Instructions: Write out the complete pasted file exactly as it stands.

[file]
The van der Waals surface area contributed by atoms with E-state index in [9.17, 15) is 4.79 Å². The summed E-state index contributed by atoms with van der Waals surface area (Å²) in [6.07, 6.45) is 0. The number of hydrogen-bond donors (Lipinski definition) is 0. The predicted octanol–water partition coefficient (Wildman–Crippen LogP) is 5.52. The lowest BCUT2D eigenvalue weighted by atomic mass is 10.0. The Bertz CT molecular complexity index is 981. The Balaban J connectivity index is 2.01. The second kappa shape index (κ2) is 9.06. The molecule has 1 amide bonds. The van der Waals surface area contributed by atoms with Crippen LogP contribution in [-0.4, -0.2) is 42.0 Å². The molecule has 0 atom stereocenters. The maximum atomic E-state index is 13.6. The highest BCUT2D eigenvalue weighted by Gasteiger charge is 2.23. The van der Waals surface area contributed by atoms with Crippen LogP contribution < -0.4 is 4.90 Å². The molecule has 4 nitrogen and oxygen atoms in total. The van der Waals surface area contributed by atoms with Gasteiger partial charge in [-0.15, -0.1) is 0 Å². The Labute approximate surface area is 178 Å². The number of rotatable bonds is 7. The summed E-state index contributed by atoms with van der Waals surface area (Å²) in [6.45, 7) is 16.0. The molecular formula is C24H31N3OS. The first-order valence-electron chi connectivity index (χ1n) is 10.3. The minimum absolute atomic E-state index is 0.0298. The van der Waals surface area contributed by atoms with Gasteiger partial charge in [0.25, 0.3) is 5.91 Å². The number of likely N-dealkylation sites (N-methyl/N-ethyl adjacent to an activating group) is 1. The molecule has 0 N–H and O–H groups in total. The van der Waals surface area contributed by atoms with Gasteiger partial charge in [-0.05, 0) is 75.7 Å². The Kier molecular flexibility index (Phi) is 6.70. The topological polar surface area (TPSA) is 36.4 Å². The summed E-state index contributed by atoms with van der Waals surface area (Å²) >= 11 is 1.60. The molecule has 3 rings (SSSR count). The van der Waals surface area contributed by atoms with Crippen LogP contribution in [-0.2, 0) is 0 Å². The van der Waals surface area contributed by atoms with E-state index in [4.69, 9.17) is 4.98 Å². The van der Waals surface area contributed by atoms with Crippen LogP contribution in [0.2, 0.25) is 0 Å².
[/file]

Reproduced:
The van der Waals surface area contributed by atoms with E-state index in [9.17, 15) is 4.79 Å². The summed E-state index contributed by atoms with van der Waals surface area (Å²) in [6.07, 6.45) is 0. The number of hydrogen-bond donors (Lipinski definition) is 0. The predicted octanol–water partition coefficient (Wildman–Crippen LogP) is 5.52. The lowest BCUT2D eigenvalue weighted by atomic mass is 10.0. The Bertz CT molecular complexity index is 981. The Balaban J connectivity index is 2.01. The second kappa shape index (κ2) is 9.06. The molecule has 1 amide bonds. The van der Waals surface area contributed by atoms with Crippen LogP contribution in [-0.4, -0.2) is 42.0 Å². The molecule has 0 atom stereocenters. The maximum atomic E-state index is 13.6. The highest BCUT2D eigenvalue weighted by Gasteiger charge is 2.23. The van der Waals surface area contributed by atoms with Crippen LogP contribution < -0.4 is 4.90 Å². The molecule has 4 nitrogen and oxygen atoms in total. The van der Waals surface area contributed by atoms with Gasteiger partial charge in [-0.15, -0.1) is 0 Å². The Labute approximate surface area is 178 Å². The number of rotatable bonds is 7. The summed E-state index contributed by atoms with van der Waals surface area (Å²) in [6.45, 7) is 16.0. The molecular formula is C24H31N3OS. The first-order valence-electron chi connectivity index (χ1n) is 10.3. The minimum absolute atomic E-state index is 0.0298. The van der Waals surface area contributed by atoms with Gasteiger partial charge in [0.25, 0.3) is 5.91 Å². The number of likely N-dealkylation sites (N-methyl/N-ethyl adjacent to an activating group) is 1. The molecule has 0 N–H and O–H groups in total. The van der Waals surface area contributed by atoms with Gasteiger partial charge in [-0.05, 0) is 75.7 Å². The Kier molecular flexibility index (Phi) is 6.70. The topological polar surface area (TPSA) is 36.4 Å². The summed E-state index contributed by atoms with van der Waals surface area (Å²) >= 11 is 1.60. The molecule has 3 rings (SSSR count). The van der Waals surface area contributed by atoms with Crippen LogP contribution in [-0.2, 0) is 0 Å². The van der Waals surface area contributed by atoms with E-state index in [4.69, 9.17) is 4.98 Å². The van der Waals surface area contributed by atoms with Crippen LogP contribution in [0.2, 0.25) is 0 Å².